Publishing guest posts as part of your blogging strategy
What I mean by this is that you get other bloggers to write guest posts for your blog. Many people do not consider this as a strategy because it feels a bit like delegating! Common excuses I often hear are:
- I don’t have the time.
- My writing will be better.
- I’ll have to correct their mistakes.
- I’ll be shown up if they do too good a job.
However, like delegation, when it’s done properly the benefits can be great in terms of saving your time. You’ll have someone else producing useful content allowing you to focus on other aspects of your blogging or business.
So why have guest posts?
- Gives you extra content – as you may already be aware coming up with original content can be tough. Guest posts take the pressure off and you can sometimes hit on a great idea for a series of blog posts on a particular theme.
- Recruits additional expertise – you don’t have all the answers or expertise. Someone else sharing their experiences and wisdom reflects well on you.
- Provides a different voice – I often used to do long training events with another tutor because after a week the sound of one voice can get tedious and tiring. Having someone else pitch in changes the tone and rhythm and is a welcome change to get people interested and involved again.
- Helps you build relationships with other bloggers.
- It showcases you as an expert connected to other thought leaders.
- New visitors and your guest post bloggers will share content with their audiences on social media and link to you.
What you need to do to make it work
Many people cannot write for toffee! Some may be natural writers but haven’t written for the web before. Writing for the web is different. You need to be more conversational, informal, and make your writing simple.
There is certainly no sales pitch involved!
You need to make sure they don’t give you an advertorial. It’s not about pushing their product. It should be about providing valuable content that your readers will find useful and share with their contacts.
Make it easy for them by sending them some specific questions to answer. That way you can also control the content to a certain degree.
Check their blog out or ask to see some of the posts they have written. You’ll find that you can eventually sift the wheat from the chaff.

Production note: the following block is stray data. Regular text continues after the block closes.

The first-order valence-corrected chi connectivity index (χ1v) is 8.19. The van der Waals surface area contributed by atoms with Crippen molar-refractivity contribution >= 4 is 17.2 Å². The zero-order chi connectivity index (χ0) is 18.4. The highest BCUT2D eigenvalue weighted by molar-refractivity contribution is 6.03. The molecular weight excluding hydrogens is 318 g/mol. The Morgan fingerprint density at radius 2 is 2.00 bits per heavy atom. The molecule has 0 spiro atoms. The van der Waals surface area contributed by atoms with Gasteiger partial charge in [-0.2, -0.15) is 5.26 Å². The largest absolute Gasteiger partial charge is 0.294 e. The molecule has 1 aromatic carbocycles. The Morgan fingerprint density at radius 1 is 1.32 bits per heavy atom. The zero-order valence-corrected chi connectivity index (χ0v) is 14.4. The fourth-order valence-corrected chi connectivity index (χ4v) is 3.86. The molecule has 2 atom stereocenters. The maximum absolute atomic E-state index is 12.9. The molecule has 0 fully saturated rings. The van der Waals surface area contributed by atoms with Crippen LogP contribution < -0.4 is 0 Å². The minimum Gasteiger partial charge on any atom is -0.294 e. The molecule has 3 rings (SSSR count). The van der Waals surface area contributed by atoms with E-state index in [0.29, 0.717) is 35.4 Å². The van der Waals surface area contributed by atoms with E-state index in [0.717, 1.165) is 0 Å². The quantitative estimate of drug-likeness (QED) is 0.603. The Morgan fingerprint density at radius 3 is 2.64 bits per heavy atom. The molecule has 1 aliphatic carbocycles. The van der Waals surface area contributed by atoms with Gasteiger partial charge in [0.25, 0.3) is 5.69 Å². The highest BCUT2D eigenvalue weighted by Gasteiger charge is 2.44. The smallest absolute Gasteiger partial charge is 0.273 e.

You’ll need to maintain editorial control and be vigilant about the quality and tone of the post. It’s your blog after all so don’t get bullied or feel that just because someone has written something for you that you must post it.
It amazes me that people are willing to provide a blog post but do not bother to measure success. It might be something I add to my guidelines in the future. I make sure people have at least Google Analytics set up so there is a measure of traffic to the post in question.
If you use a social media posting tool such as Buffer or Onlywire you can get results on social media interaction too. How many people saw the tweet, liked it on Linkedin +1’d it on Google or made a comment on Facebook for instance.
Getting people to commit and deliver
Be clear about your requirements. Be brave in asking for a specified date for a draft and then for the final product. If you have a busy blog and you’ve scheduled a guest post for a particular date it’s annoying when someone lets you down and you have a gap.
Make sure they understand that the post must be original. You’d be amazed at how many people just scrape something off the web, use one of their existing blog posts or provide something which is way off target for your audience. You want to avoid duplicate content and make sure the post adds value to your blog and your readers.
Guest Posting Guidelines
It’s a useful discipline to have some guidelines for guest posts. it provides the boundaries to maintain control and allows you to challenge anything which drifts outside them. Here’s an example of what I use to keep the copy on track.
My criteria for guest posts is as follows:
- about 400 – 1000 words in length.
- provides well-written, useful information directly related to blogging and social media – no sales copy and not generic information easily accessible elsewhere.
- are original articles as Google penalises sites with duplicate content.
- contain a short bio, a link to your website and one to a social media account.
- include a photo of you or something related to your business. I will not use photos that you don’t own copyright for. For example stock photos bought from photo libraries.
- I reserve the right to edit the title to maximise SEO and visitors, and the text for SEO, typos, readability and relevance. I will retain your writing style and voice as much as possible.
Unsolicited requests for writing guest posts.
You may get emails from wannabe blog writers or freelance writers once your blog has built some traction. I have found that few who take this approach are worth bothering with. Send them your Guest Posting Guidelines and you probably won’t hear from them again.
So that provides you with a blueprint for making sure that you don’t miss anything when accepting a guest post. It’s up to you to decide when you want to include guest posts as part of your strategy. When you are ready you’ll know what to do.
I’ll be talking about doing guest posts for others and accepting sponsored posts to earn some money in my next 2 blog posts.
As always if you think I’ve missed something out about successful guest posts please let me know in the comments below.
Your feedback is essential for both me and my readers.
Photo by rawpixel.com on Unsplash.